Meghan Markle recounts childhood story at SXSW women's media panel: 'Your voice is not small'

Left: Meghan Markle as a teenager, Right: Meghan Markle speaking at SXSW on International Women's Day

Today, in honor of International Women’s Day, Meghan Markle, Brooke Shields, Katie Couric, and sociologist Nancy Wang Yuen headlined a panel at the South by Southwest festival in Austin, TX. 

The opening day panel — titled “Breaking Barriers, Shaping Narratives: How Women Lead On and Off the Screen” — was moderated by journalist Errin Haines and centered on representation of women in media. 

“I’m so excited to be here, and to be with such incredible women,” the Duchess of Sussex said at the top of the SXSW panel. “So much brilliance on this panel, and just such an amazing way to celebrate International Women’s Day.” 

Throughout the panel, Markle and her co-panelists touched on the portrayal of women in entertainment, how far media representation has come, and how far it still has to go. 

At one point, Couric encouraged Markle to share a childhood anecdote about writing strongly worded letters to manufacturing company Proctor & Gamble at just 11 years old. 

“I don’t know if everyone’s heard it, but it’s such a great story — at a very young age — what you did,” Couric prompted. 

“I’d seen a commercial on TV for a dishwashing liquid that’s like… ‘Women all over America are fighting greasy pots and pans.’ And the boys in my class at the time said, ‘Yeah, that’s where women belong, in the kitchen,’” Markle recalled.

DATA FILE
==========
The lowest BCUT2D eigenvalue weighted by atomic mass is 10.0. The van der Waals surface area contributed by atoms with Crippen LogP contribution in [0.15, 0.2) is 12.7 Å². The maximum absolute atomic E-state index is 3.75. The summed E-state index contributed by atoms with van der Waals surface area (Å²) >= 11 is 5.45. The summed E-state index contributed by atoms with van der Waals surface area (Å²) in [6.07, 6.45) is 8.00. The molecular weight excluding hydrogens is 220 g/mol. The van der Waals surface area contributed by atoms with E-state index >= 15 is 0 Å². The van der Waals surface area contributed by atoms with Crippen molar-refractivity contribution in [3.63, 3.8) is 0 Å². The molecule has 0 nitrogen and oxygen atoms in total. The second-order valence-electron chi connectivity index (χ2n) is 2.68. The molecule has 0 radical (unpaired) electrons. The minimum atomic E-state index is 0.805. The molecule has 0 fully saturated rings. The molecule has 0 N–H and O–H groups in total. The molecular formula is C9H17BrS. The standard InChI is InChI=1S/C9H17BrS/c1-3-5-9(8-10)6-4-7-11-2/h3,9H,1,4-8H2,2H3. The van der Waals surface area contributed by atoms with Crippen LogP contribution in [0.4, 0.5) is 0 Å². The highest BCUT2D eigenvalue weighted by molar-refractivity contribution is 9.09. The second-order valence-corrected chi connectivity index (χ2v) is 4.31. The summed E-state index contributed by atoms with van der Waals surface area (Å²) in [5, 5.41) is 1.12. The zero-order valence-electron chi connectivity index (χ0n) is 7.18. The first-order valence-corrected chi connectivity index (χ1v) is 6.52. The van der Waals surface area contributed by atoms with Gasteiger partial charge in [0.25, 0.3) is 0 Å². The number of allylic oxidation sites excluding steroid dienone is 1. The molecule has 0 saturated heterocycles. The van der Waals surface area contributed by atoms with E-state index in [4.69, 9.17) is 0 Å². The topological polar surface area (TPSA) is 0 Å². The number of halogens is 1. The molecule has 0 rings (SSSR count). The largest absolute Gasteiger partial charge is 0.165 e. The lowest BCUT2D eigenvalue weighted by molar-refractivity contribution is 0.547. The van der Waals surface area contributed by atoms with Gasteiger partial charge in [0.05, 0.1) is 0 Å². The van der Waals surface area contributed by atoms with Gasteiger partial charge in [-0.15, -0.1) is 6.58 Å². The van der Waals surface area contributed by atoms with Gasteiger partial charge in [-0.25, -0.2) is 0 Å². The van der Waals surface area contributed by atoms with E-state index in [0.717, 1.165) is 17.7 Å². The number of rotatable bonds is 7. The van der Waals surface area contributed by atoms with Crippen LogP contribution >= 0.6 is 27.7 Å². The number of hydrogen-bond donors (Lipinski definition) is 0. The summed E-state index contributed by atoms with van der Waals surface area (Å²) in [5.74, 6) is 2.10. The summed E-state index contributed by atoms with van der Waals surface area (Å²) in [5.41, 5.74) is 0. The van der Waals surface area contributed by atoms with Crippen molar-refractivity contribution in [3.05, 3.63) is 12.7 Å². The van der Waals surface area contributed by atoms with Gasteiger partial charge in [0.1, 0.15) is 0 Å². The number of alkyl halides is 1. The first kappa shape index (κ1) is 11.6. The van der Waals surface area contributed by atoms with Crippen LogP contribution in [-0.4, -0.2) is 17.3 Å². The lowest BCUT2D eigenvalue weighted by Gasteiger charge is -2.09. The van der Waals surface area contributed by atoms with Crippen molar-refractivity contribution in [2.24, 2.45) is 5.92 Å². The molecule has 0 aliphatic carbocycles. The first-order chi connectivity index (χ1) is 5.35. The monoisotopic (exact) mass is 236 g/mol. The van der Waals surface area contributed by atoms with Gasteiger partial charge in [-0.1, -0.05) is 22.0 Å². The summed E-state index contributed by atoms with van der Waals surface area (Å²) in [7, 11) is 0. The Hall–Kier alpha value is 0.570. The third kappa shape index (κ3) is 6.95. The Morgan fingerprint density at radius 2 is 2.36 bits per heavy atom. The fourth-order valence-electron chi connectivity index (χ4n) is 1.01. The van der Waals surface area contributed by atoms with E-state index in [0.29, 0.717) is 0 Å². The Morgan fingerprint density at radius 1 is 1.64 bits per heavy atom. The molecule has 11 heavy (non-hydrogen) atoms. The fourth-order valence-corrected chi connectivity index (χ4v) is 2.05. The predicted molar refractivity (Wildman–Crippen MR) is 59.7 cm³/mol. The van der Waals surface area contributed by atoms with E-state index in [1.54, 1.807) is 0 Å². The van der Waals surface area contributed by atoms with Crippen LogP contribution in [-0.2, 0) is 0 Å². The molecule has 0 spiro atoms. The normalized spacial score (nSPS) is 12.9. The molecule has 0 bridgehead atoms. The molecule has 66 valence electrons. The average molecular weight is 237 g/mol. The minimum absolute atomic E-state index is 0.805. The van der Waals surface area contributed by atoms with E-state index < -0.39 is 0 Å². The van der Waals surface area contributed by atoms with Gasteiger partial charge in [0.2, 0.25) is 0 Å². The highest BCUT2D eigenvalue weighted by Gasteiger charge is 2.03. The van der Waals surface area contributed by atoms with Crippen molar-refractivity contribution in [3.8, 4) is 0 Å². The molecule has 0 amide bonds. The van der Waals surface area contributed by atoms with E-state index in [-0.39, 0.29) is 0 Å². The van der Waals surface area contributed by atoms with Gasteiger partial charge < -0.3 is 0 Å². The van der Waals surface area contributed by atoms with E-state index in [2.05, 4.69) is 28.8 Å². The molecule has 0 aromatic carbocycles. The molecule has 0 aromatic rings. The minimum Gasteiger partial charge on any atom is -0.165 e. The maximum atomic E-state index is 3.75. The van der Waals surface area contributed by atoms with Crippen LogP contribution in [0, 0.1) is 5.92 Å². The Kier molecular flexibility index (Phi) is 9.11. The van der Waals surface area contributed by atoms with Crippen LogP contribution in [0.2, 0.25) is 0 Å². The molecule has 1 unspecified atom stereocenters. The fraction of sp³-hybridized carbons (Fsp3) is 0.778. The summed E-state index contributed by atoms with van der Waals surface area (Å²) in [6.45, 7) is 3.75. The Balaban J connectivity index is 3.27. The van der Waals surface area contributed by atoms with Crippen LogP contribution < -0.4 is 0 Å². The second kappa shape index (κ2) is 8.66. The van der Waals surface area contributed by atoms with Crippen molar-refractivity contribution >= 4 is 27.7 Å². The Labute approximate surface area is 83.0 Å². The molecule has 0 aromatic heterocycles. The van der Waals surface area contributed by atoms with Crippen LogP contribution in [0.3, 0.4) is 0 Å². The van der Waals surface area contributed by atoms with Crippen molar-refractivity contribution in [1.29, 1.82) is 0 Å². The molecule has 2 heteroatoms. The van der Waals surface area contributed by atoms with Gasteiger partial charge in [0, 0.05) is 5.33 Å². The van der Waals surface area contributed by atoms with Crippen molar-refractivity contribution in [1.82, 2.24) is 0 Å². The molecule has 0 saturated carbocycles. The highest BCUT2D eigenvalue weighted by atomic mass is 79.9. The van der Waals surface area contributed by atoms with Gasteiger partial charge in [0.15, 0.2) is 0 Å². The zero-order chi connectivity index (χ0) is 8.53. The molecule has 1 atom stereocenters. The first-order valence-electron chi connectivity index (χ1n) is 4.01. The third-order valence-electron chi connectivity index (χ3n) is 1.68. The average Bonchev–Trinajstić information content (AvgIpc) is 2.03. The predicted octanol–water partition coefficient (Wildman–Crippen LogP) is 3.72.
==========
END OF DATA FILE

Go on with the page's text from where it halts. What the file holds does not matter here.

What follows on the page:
“And at 11, I just found that infuriating and wrote lots of letters and put pen to paper, and they ended up changing the commercial to ‘People all over America.’” 

Markle said that it’s funny to look back on her story now, when social media seemingly has a “greater reach” than a kid with a “pen and paper.” 

“But it just goes to show that if you know that there’s something wrong and you’re using your voice to advocate in the direction of what is right, that can really land and resonate, and make huge change for a lot of people,” Markle concluded. “Your voice is not small, it just needs to be heard.” 

On the same day of the panel, Moms First and the Geena Davis Institute released a report titled: “Rewriting Motherhood: How TV Represents Moms and What We Want To See Next.” The study was backed by the Archewell Foundation, a nonprofit run by Markle and her husband Prince Harry, the Duke of Sussex. 

When asked about the study at the panel, Markle said that it sought to hold media companies accountable for gender gaps in representation. 

“On a personal level, I’ve just always loved understanding women and our stories and our lived experiences and our shared experiences, so I was  really curious to see what the report was going to uncover,” Markle said. 

“Oftentimes as women, the way that we see ourselves is reflected back to us, sometimes accurately, and sometimes — much to our disservice — inaccurately, in what we see in media.” 

She added, “To be able to have the findings to uncover what we can do to propel that, to make sure that women are really feeling seen in a way that is reflective of who and how we are and how we move through the world felt important.”

Header images courtesy of Inside Edition and SXSW/YouTube

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March 8, 2024 2:41 PM
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